Question  Why has not more work been completed on this issue given its current significance?


Answer:  In the mid-1960s and late 1960s both FAO and the reports of the first United Nations Conference on Trade & Development (UNCTAD) covered a lot of these issues linked to producer cooperatives including the early proposals on fair trade linked to more processing being completed on the exporting country side. This was resisted by importing countries and we now see where this ended up.

Our own ventures into this area followed an asessment of the FAO and UNCTAD work (McNeill, H. W., "Defects of Commodity Control Schemes", School of Agriculture, University of Cambridge, 1967) and then later with the impact of slumpflation on developing countries, starting out in 1975. So the emphasis became a concentration on real incomes, once this work defined the production, accessibility and consumption model to replace the aggregate demand model which upholds the logic of monetary policy for the new fiat currency system.

Living income is simply the lowest real income that provides the ability of families to purchase their basic essential needs at prevailing prices. This is not a new concept. It has been applied using the FAO Food Balance Sheets which linked consumption profiles to the nutritive value and balance of different foods, household budget surveys that recorded prices paid and the disposable incomes of families from all sources. This has been applied for something like 50 years although today it is difficult to find the original FAO Food Balance Sheets.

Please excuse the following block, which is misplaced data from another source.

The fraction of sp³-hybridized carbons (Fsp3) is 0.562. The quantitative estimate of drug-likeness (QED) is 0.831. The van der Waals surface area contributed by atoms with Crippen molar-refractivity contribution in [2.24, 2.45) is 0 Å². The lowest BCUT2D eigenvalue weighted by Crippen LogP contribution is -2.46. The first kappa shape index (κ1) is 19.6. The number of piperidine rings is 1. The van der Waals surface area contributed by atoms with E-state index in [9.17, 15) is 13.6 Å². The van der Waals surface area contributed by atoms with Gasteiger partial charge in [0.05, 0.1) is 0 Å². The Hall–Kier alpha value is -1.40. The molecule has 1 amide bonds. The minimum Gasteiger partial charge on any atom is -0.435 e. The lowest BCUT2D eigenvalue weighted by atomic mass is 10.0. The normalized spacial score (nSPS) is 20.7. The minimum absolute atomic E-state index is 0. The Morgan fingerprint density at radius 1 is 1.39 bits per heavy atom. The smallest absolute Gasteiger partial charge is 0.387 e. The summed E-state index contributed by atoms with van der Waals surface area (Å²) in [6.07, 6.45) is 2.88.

Question  Does big data have any contribution to make here? Maybe combined with dashboards?



The big data concept has been linked to data warehouses and the wider use of administrative data (data from regulatory and other government-related data gathering activities). We have never considered this to be a sound idea even although it is promoted by such agencies as EuroStat. Regulatotry data is collected for a different reason to say census data and census data is usually a decade interval process. Much regulatory data is unreliable as a result of intentional manipulation by providers or even governments themselves. There is no substitute, in terms of quality of data, for community-based stakeholder involvement in the collection process as long as adequate safeguards are taken with regard to protection of inividual family data sets. In terms of anonymity, the norm tends to be to combine at least 5 separate family data sets into a single representative set for a specific income category.

Dashboards are a convenient way of representing data sets in summary format and this has emerged from what is now referred to as analytics i.e. standard diagnostic report summaries. If dashboard indicators are based on big data their utility for real income estimates is probably doubtful but on detailed community-based annual data sets, they are likely to be of utility.


Question  Although weather and market prices are significant sources of instability for small farmer incomes. Are you saying monetary policy is another source of instability?



For lower income segments the baseline stability of the purchasing power of the currency is important in maintaining real income levels. Depressed consumption resulting from depressed incomes is further exacerbated by a monetary policy that considers a 2% annual inflation to be a policy target. No matter what is happening to the weather and market prices, this is guaranteed to lower purchasing power by 18% each decade, on average. This is why increasing numbers of lower income segments are becoming destitute in high and low income economies.